Once, this tzaddik was walking through the city streets (according to the testimony of his son-in-law, Rabbi Mordechai Lasker, it happened in a central city in Germany). Suddenly he noticed a Jewish store selling pork. He entered the store and saw the butcher paring the meat with his knife, preparing it for sale.

Rabbi Levi Yitzchak courageously approached the butcher and said: "Instead of using the knife to cut the pork, are you perhaps prepared to cut me, here in my heart?" As he spoke, the Rav unbuttoned his shirt and pointed to his heart.

When the Jewish butcher heard these heartfelt words, they entered his own heart and he decided to stop selling this non-kosher meat.

"Usually," says Hagaon Rabbi Yitzchak Zilberstein shlit"a, who quotes the story in his sefer Aleinu Leshabe'ach, "when one rebukes a wayward person and tries to prevent him from committing prohibitions, the response is "If you don't get away from here, I'll harm you!" But when Rabbi Levi Yitzchak approached the butcher with this "offer" and told him to point the knife at him, all the butcher's allegations fell away and he repented fully.

From the Treasury

Rabbi David Hanania Pinto

I Will Be Sanctified Through Those Who Are Nearest Me.

"A fire came forth from before Hashem and consumed them, and they died before Hashem. Moshe said to Aharon: Of this did Hashem speak, saying: 'I will be sanctified through those who are nearest Me, thus I will be honored before the entire people;' and Aharon was silent" (Vayikra 10:2-3).

Two of Aharon's sons died young, on the happiest day for Am Yisrael – the day the Mishkan was established and the Mizbeach dedicated. On this day too, the eighth day of the inauguration, Aharon HaKohen was appointed as Kohen Gadol. It is astounding how this shocking incident is actually treated not as a tragedy, but rather as an incident of great kiddush Hashem, as Moshe Rabbeinu said to Aharon HaKohen, "I will be sanctified through those who are nearest Me."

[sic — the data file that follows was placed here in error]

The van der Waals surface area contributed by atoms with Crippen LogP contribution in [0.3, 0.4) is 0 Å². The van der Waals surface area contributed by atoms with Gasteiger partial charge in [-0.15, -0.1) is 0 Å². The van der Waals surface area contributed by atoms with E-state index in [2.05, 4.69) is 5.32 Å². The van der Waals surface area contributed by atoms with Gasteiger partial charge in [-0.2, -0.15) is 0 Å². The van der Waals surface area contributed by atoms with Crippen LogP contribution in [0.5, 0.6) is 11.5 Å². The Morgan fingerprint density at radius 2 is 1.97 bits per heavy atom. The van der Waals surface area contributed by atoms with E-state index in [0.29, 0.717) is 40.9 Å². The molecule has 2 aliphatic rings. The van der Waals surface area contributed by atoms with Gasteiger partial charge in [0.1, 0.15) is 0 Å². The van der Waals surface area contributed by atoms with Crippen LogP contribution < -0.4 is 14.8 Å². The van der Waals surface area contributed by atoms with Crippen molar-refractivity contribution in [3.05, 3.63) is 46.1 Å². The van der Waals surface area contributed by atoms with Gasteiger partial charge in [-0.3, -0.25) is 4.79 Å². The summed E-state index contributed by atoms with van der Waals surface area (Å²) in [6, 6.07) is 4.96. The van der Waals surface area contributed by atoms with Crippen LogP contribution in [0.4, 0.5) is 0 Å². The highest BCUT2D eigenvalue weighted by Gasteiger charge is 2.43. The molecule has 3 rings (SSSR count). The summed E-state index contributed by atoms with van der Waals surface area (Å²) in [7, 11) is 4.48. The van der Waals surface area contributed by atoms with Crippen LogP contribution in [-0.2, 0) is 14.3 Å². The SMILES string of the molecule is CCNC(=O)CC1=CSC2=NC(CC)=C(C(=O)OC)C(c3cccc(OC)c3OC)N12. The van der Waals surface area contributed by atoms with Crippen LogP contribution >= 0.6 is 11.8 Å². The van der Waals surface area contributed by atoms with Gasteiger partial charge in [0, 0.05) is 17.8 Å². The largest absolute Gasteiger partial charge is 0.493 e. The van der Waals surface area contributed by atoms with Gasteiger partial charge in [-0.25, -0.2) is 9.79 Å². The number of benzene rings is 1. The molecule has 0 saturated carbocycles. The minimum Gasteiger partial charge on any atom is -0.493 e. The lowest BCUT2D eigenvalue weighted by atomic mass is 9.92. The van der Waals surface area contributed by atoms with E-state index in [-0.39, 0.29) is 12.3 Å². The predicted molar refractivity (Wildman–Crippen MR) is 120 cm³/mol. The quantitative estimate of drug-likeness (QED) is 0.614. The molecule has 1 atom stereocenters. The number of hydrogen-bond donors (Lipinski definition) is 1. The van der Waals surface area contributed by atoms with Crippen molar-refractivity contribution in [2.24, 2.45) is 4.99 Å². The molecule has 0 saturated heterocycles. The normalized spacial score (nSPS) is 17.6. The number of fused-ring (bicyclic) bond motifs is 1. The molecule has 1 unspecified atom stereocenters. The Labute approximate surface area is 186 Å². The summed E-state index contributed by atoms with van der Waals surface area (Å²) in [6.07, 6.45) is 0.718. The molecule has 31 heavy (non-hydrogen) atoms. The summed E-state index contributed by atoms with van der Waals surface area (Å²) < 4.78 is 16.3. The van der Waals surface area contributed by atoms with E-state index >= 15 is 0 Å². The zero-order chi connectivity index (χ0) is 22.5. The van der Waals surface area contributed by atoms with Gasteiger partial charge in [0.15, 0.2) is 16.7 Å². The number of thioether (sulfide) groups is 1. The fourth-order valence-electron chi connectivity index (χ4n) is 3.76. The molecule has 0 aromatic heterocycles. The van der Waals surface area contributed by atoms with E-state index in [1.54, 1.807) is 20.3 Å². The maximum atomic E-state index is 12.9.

In addition, Aharon HaKohen did not say anything; he did not feel resentment, complain, or question why Hashem took his sons. In his greatness, he remained silent. It seems unfathomable! But this was the reality. Aharon HaKohen proved his elevated status and accepted the Heavenly decree with love.

There is a story told that when the young daughter of a certain tzaddik died, he only recited the blessing, "Blessed are You, Hashem… the true Judge" after three days had passed. He was asked to explain and replied: "You should know it was very difficult for me to accept this decree; that my daughter passed away at such a young age, free of sin. It took me three days to strengthen my pure faith in Hashem Yitbarach, and know deep in my heart that everything is from Hashem and there is no chance happening in the world. Only then was I capable of reciting the blessing with true intent!"

Indeed, reinforcing one's complete faith, even when faced with innumerable questions and objections, requires intense strength. David Hamelech a"h is an example of someone who was able to override his personal feelings during a time of suffering. When he was very ill and heard that his enemies too were sick, he fasted for them and asked Hashem to heal them. And he continued praying and fasting until they were completely cured!

This is an unbelievable level! Although David Hamelech had to wage wars against his enemies, he nevertheless did not pray for himself at all. He ascended to such a supreme level of pure faith in Hashem, believing even his enemies were for his benefit. If this is the case, why should he curse them with death or feel anger or grievances against them? On the contrary, David Hamelech overcame his instinct and removed all his grudges against his enemies, and was able to pray they be healed.